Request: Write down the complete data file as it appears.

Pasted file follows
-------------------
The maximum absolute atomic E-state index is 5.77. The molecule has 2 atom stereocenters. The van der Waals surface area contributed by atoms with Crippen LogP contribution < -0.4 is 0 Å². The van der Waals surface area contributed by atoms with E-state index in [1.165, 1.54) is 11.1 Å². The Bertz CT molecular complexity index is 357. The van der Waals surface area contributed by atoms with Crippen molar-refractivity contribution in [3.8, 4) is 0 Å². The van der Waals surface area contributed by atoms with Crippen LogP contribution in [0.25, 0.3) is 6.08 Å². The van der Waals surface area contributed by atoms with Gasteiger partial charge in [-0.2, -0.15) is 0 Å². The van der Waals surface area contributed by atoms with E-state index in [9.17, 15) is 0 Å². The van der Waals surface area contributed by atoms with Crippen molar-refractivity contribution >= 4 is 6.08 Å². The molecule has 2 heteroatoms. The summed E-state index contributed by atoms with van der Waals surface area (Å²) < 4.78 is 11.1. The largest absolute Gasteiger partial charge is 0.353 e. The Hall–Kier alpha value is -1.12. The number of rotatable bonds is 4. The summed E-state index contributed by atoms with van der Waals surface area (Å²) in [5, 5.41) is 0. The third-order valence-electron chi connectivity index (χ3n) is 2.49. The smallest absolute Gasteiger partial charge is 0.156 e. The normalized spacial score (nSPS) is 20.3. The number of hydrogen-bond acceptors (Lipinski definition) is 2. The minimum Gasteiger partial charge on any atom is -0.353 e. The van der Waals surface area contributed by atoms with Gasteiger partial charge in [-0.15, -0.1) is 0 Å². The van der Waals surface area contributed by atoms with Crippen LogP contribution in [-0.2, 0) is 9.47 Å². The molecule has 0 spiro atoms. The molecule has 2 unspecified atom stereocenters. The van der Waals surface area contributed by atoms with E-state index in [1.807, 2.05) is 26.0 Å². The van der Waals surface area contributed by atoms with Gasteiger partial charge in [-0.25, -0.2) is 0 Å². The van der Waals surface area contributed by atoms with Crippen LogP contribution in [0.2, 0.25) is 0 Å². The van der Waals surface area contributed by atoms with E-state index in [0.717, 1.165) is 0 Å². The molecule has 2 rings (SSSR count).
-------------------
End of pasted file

The maximum absolute atomic E-state index is 5.77. The molecule has 2 atom stereocenters. The van der Waals surface area contributed by atoms with Crippen LogP contribution < -0.4 is 0 Å². The van der Waals surface area contributed by atoms with E-state index in [1.165, 1.54) is 11.1 Å². The Bertz CT molecular complexity index is 357. The van der Waals surface area contributed by atoms with Crippen molar-refractivity contribution in [3.8, 4) is 0 Å². The van der Waals surface area contributed by atoms with Crippen LogP contribution in [0.25, 0.3) is 6.08 Å². The van der Waals surface area contributed by atoms with Gasteiger partial charge in [-0.2, -0.15) is 0 Å². The van der Waals surface area contributed by atoms with E-state index in [9.17, 15) is 0 Å². The van der Waals surface area contributed by atoms with Crippen molar-refractivity contribution >= 4 is 6.08 Å². The molecule has 2 heteroatoms. The summed E-state index contributed by atoms with van der Waals surface area (Å²) < 4.78 is 11.1. The largest absolute Gasteiger partial charge is 0.353 e. The Hall–Kier alpha value is -1.12. The number of rotatable bonds is 4. The summed E-state index contributed by atoms with van der Waals surface area (Å²) in [5, 5.41) is 0. The third-order valence-electron chi connectivity index (χ3n) is 2.49. The smallest absolute Gasteiger partial charge is 0.156 e. The normalized spacial score (nSPS) is 20.3. The number of hydrogen-bond acceptors (Lipinski definition) is 2. The minimum Gasteiger partial charge on any atom is -0.353 e. The van der Waals surface area contributed by atoms with Gasteiger partial charge in [-0.15, -0.1) is 0 Å². The van der Waals surface area contributed by atoms with Crippen LogP contribution in [-0.2, 0) is 9.47 Å². The molecule has 0 spiro atoms. The molecule has 2 unspecified atom stereocenters. The van der Waals surface area contributed by atoms with E-state index in [1.807, 2.05) is 26.0 Å². The van der Waals surface area contributed by atoms with Gasteiger partial charge in [-0.25, -0.2) is 0 Å². The van der Waals surface area contributed by atoms with Crippen LogP contribution in [0.2, 0.25) is 0 Å². The van der Waals surface area contributed by atoms with E-state index in [0.717, 1.165) is 0 Å². The molecule has 2 rings (SSSR count).